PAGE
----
The next morning I woke up feeling famished, a few of the white men came and gave us half a slice of bread and water sufficient for a baby. They took away all the dead bodies and either stored them or threw them away, there was no way of telling. Nearly half of the group was taken away, all of them were dead. They took my friend from the village as he was also dead. After they had gone I turned to my other side and Timbuktu was also dead. The only reason I survived is because of my courage, Timbuktu had none and so he released himself willingly. I slept again but woke up in the middle of the night by children; they were the ones who had to give us the same rations as the ones we got in the morning. I soon realized that my children could be among some of them so I shouted, “TATU, NIKITA, WHERE ARE YOU” and to my delight they answered. They came running to me and hugged me. They were in tears and so was I. I knew my children were alive but they were also starved, they looked sick and pale.
The days in my ship were spent with alone but when food came, with my children. Though it was only brief it was still something. One day my children didn’t come I shouted their names but they didn’t come, instead a boy came and told me, “I am very sorry but your children have passed away”. At that moment I started screaming, shouting and crying. My children had died and I had nothing to live for. I went on shouting and crying for days on end until the white men came and beat me. I bled all over but no materials came to cover it up.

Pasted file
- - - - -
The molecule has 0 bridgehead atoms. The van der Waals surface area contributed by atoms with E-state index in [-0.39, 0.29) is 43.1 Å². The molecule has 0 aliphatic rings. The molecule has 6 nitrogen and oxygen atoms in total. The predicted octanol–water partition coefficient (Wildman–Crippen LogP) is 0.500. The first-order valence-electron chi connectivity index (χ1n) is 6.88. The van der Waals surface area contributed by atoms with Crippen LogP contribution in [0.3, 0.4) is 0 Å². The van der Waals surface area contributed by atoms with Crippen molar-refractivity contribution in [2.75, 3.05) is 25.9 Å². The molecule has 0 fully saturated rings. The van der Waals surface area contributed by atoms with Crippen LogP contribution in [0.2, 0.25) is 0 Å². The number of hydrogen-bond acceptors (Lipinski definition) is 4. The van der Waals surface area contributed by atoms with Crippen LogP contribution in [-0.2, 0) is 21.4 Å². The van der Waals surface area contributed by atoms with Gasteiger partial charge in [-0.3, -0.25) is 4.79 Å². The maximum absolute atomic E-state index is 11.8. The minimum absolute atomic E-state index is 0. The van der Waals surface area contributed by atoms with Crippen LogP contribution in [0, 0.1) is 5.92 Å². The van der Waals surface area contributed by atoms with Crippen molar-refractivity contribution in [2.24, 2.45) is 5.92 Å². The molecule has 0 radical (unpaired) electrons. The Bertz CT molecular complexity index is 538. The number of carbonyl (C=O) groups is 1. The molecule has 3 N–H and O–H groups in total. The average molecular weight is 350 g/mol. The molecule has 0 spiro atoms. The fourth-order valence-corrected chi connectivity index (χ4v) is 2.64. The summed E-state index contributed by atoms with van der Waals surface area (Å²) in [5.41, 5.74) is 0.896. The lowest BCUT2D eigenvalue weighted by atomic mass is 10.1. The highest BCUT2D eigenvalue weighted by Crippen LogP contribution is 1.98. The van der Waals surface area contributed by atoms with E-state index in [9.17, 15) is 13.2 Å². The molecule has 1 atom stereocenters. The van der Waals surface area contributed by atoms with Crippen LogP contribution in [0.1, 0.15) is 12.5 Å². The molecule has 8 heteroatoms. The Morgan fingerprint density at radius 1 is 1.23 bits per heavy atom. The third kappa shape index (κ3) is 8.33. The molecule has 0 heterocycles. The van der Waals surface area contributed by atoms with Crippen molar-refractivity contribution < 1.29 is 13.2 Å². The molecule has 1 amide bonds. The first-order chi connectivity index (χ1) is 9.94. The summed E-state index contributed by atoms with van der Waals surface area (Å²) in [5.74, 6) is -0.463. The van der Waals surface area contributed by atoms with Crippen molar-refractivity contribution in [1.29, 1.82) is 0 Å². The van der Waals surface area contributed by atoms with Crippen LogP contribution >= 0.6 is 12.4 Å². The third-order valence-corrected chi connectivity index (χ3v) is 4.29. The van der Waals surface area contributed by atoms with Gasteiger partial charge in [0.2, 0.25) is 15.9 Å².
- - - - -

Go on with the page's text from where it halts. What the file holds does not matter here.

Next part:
Weeks later we arrived in some place full of the people like the ones who had taken me away. The wounds of my children’s deaths had not gone away; I felt hatred towards these people. I was bought by one of them like buying a camel from a market. My first owner treated me badly, he whipped me when I didn’t do work and later sold me. My hatred grew as I passed through my various owners. I had learned their language and their ways of life. One day I was sold to a kind person. She treated me well, she made me work but I did it willingly as she paid me. Years later I had enough money to become a free slave and buy myself a house.
I had become a carpenter and was making a lot of money. I soon had businesses and became wealthy. I became a politician and fought for the abolition of slavery. Decades later I had succeeded I was a happy man but my memories of my people will never die. The wounds of my family’s deaths will never go away.